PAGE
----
A point about nostalgia

For the last 10 months I have been enjoying the wonderful experience of raising a small human being – my son. Besides all the other joys of fatherhood, raising a child allows me to observe human behaviors at their most basic stage of development. This sometimes allows me to make conclusions about those behaviors that would be difficult to make from observing their complex adult forms. I would like to share with you some of those observations and today in particular I would like to make a point about nostalgia.

Nostalgia? Can a 10 months old baby even feel nostalgia? While he probably cannot feel nostalgia yet one particular thing about the way he plays with his toys allowed me to observe a key element of nostalgia that is often left unnoticed when discussing the phenomenon.

My little boy has a lot of toys and sometimes we accidentally forget about some of them. For example when one of them runs out of batteries and I keep forgetting to buy replacements. An interesting thing happens when after some time such a toy is reintroduced. He is overjoyed, sometimes to the point of not  being able to play with the toy out of excitement. In fact he is more excited about such toys than about new ones – even the particular toy in question was not met with that kind of excitement when it was first bought.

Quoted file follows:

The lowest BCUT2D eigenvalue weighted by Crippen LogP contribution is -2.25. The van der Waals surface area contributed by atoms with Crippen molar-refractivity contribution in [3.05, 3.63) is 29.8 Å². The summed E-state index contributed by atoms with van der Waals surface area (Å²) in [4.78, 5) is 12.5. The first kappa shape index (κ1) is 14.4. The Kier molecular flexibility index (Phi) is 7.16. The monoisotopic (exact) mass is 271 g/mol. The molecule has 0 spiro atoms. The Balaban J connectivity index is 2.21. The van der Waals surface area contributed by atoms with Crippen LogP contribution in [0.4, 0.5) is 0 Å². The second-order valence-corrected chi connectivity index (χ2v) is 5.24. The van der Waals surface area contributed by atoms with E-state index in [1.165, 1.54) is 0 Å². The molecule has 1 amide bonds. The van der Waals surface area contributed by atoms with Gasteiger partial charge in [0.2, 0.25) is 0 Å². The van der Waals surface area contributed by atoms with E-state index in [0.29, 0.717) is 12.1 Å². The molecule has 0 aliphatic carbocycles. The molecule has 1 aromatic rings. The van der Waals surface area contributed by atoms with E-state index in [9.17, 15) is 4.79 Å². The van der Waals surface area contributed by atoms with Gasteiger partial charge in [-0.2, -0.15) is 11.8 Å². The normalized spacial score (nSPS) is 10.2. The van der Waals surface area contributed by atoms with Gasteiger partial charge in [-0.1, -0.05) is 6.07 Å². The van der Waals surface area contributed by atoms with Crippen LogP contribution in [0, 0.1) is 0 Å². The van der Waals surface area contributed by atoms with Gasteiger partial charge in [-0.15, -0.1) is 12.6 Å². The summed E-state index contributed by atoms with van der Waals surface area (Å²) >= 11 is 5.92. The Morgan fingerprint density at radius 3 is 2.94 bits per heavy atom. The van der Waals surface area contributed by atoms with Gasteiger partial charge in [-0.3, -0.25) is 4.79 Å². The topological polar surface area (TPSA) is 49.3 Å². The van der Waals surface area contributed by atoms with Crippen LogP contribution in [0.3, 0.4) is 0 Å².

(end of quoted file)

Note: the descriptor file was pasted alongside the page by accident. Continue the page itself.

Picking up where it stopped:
What is really relevant to the discussion of nostalgia is what happens when he starts playing with the toy. For a baby playing with a toy, even very simple, involves discovering what can be done with it and how to do it. This is an integral part of the fun and discovering how to e. g. press a button to make the toy play sounds is something very exciting for him. However, it can also lead to frustration if he cannot figure something out for a long time. When a toy is reintroduced, this process repeats itself, since the few weeks are enough for him to largely forget how it worked. However this time around the process goes much faster and smoother – his memory is not yet as capable as an adult’s but already can provide some tips to guide the discovery process and make it more streamlined.

Here I think lies the reason why my son likes those reintroductions so much – he gets to make the discoveries again, only faster. From this point of view this is literally better than a playing with a new toy – all the fun, half the frustration. Even if we allow for the possibility that a rediscovery is less satisfying than an original discovery this continues to be an attractive emotional package – most of the fun with much less frustration, delivered in a more compressed time frame.